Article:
Here are the most underrated and overrated hotels and accomodations for the year.
Particularly for families, apartment rentals make an ideal alternative to hotels, with more space to utilise, including separate bedrooms and kitchen and laundry facilities.
ASIAN BREAKFAST OPTIONS
Hotel breakfast buffets can be awful (you know the drill, hours-old scrambled eggs, stale pastries, instant coffee) but as long as they offer a few options to cater to the Asian tourist market – dumplings, congee, or even noodle soup –you're all set. Proceed directly to the section with the delicious, exotic aromas.
REASONABLY PRICED LAUNDRY SERVICE
Wash one shirt for $10? A pair of socks for $5? Outrageous. Hotels that don't gouge their clientele on laundry services deserve plenty of praise.
Australia's home-grown holiday parks operator offers accommodation at its most democratic and inclusive, mixing up camp sites, cabins and glamping at quintessential destinations like the Barossa Valley, Cradle Mountain and Rottnest Island. See discoveryholidayparks.com.au
Limited breakfasts, mediocre wines, limp canapes, rigidly deferential staff, gloomy computer corners, guests who shout into their mobile phones... Not worth the extra cost.
A good hotel concierge can be invaluable to a traveller, helping with restaurant reservations and theatre bookings and recommending places to dine, see and experience. Yet this isn't the experience for most ordinary travellers in mid-range hotels, where suited lobby-lurkers do little more than dole out maps and point you to the nearest tourist trap. Rarely do they deliver any local insight.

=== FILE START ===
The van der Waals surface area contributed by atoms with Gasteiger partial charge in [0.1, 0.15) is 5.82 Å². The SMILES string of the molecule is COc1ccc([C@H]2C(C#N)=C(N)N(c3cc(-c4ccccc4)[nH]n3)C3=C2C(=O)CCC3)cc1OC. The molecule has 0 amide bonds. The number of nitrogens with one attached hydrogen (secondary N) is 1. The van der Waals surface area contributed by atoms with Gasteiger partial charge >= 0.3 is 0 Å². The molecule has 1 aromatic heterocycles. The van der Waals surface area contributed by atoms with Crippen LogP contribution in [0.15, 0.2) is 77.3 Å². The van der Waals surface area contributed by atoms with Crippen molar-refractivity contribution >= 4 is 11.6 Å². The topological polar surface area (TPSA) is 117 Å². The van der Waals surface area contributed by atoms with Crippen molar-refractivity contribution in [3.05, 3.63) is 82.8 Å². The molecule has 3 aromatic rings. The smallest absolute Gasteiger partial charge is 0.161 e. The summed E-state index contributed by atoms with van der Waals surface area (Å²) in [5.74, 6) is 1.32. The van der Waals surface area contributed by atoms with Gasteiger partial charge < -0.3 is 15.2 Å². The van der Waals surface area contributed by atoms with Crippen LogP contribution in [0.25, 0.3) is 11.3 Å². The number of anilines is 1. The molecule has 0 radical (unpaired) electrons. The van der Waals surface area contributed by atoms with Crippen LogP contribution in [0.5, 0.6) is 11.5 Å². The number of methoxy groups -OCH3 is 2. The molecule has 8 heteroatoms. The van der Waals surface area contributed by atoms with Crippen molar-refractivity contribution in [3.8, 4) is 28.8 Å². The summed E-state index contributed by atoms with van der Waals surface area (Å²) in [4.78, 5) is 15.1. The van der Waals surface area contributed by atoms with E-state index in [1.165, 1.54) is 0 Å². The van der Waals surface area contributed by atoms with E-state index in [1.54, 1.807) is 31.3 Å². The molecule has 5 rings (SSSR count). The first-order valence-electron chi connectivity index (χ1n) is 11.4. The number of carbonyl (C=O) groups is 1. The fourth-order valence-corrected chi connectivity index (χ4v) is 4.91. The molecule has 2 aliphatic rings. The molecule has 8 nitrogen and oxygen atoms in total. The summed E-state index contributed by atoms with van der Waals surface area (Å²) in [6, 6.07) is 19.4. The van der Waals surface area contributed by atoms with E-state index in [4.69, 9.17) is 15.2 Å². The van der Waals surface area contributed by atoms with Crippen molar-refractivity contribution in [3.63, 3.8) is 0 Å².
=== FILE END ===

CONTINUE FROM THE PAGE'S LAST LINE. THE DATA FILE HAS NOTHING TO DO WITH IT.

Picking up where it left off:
DARK, MOODY BATHROOMS
Incredibly fashionable but bloody infuriating when you try to put on make-up (and emerge looking like a clown) and downright dangerous when you shave.
The hotel minibar is a place of last resort – the only option for sustenance when you can't be bothered to leave the room. As such, we'd like familiar, reliable comfort food – Pringles, M&M's and a can of Heineken, please. What we don't want are paprika-dusted kale chips, goat milk chocolate (it exists) and a rhubarb infused IPA.
Does anyone spend the first night in a hotel sampling the 12 options on a pillow menu? Of course not. Most hotel pillows are fine. If you need something special, bring your own.
Floating above a tranquil lagoon of sapphire blue ocean, overwater bungalows practically scream tropical paradise. Wake up, throw on your bathing suit and dive into the bath-warm water. Take another dip after lunch. Hell, no one's looking – why not have a sneaky skinny dip at midnight? Unfortunately, the reality is often much less glamorous. Compared to a normal villa, overwater bungalows are smaller, more expensive and surprisingly noisy. The soothing sound of the water lapping against your terrace can quickly turn into a relentless, sleep-depriving din when the wind picks up.
The first time you're greeted by a towel elephant at the foot of your bed, it's cute. The second time, it's "meh". After that, it's kind of annoying.
Who in their right mind would want a toilet with a glass door, or even no door at all? And yet some hotels do. There's method to their madness, of course, as they try to make small rooms feel larger, or engender a sense of daring intimacy between couples, with bathtubs set beside glass walls. We'd like a toilet with a real door and real walls, thanks.
GREETINGS ON IN-ROOM TVs
Hell hath no fury like a jet-lagged traveller who can't turn the television's inane greeting off. Expect further room rage if the guest's name is spelled incorrectly.
Even in the most expensive hotels, the omelettes churned out by bored chefs at their little stations are almost uniformly terrible. Just do away with them.
CONTRIBUTORS: Ben Groundwater, Brian Johnston, Catherine Marshall, Rob McFarland, Kerry van der Jagt, Sue Williams